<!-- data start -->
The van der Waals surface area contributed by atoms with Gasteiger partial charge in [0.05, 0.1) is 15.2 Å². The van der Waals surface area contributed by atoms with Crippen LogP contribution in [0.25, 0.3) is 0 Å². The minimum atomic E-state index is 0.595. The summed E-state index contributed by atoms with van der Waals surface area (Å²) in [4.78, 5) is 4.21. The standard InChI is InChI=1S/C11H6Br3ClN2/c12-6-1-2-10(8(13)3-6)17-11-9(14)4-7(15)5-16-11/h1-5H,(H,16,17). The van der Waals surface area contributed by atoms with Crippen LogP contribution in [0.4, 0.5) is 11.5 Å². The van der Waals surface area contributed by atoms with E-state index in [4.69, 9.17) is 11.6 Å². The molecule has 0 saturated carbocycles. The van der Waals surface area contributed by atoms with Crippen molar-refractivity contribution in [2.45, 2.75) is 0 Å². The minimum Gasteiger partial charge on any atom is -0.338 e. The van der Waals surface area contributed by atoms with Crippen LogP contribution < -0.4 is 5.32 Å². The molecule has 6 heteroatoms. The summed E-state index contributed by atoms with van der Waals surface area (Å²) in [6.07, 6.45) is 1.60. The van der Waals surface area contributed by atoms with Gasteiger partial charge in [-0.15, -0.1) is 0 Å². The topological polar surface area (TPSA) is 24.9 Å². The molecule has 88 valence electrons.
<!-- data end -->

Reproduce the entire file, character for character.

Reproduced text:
The van der Waals surface area contributed by atoms with Gasteiger partial charge in [0.05, 0.1) is 15.2 Å². The van der Waals surface area contributed by atoms with Crippen LogP contribution in [0.25, 0.3) is 0 Å². The minimum atomic E-state index is 0.595. The summed E-state index contributed by atoms with van der Waals surface area (Å²) in [4.78, 5) is 4.21. The standard InChI is InChI=1S/C11H6Br3ClN2/c12-6-1-2-10(8(13)3-6)17-11-9(14)4-7(15)5-16-11/h1-5H,(H,16,17). The van der Waals surface area contributed by atoms with Crippen LogP contribution in [0.4, 0.5) is 11.5 Å². The van der Waals surface area contributed by atoms with E-state index in [4.69, 9.17) is 11.6 Å². The molecule has 0 saturated carbocycles. The van der Waals surface area contributed by atoms with Crippen molar-refractivity contribution in [2.45, 2.75) is 0 Å². The minimum Gasteiger partial charge on any atom is -0.338 e. The van der Waals surface area contributed by atoms with Crippen LogP contribution < -0.4 is 5.32 Å². The molecule has 6 heteroatoms. The summed E-state index contributed by atoms with van der Waals surface area (Å²) in [6.07, 6.45) is 1.60. The van der Waals surface area contributed by atoms with Gasteiger partial charge in [-0.15, -0.1) is 0 Å². The topological polar surface area (TPSA) is 24.9 Å². The molecule has 88 valence electrons.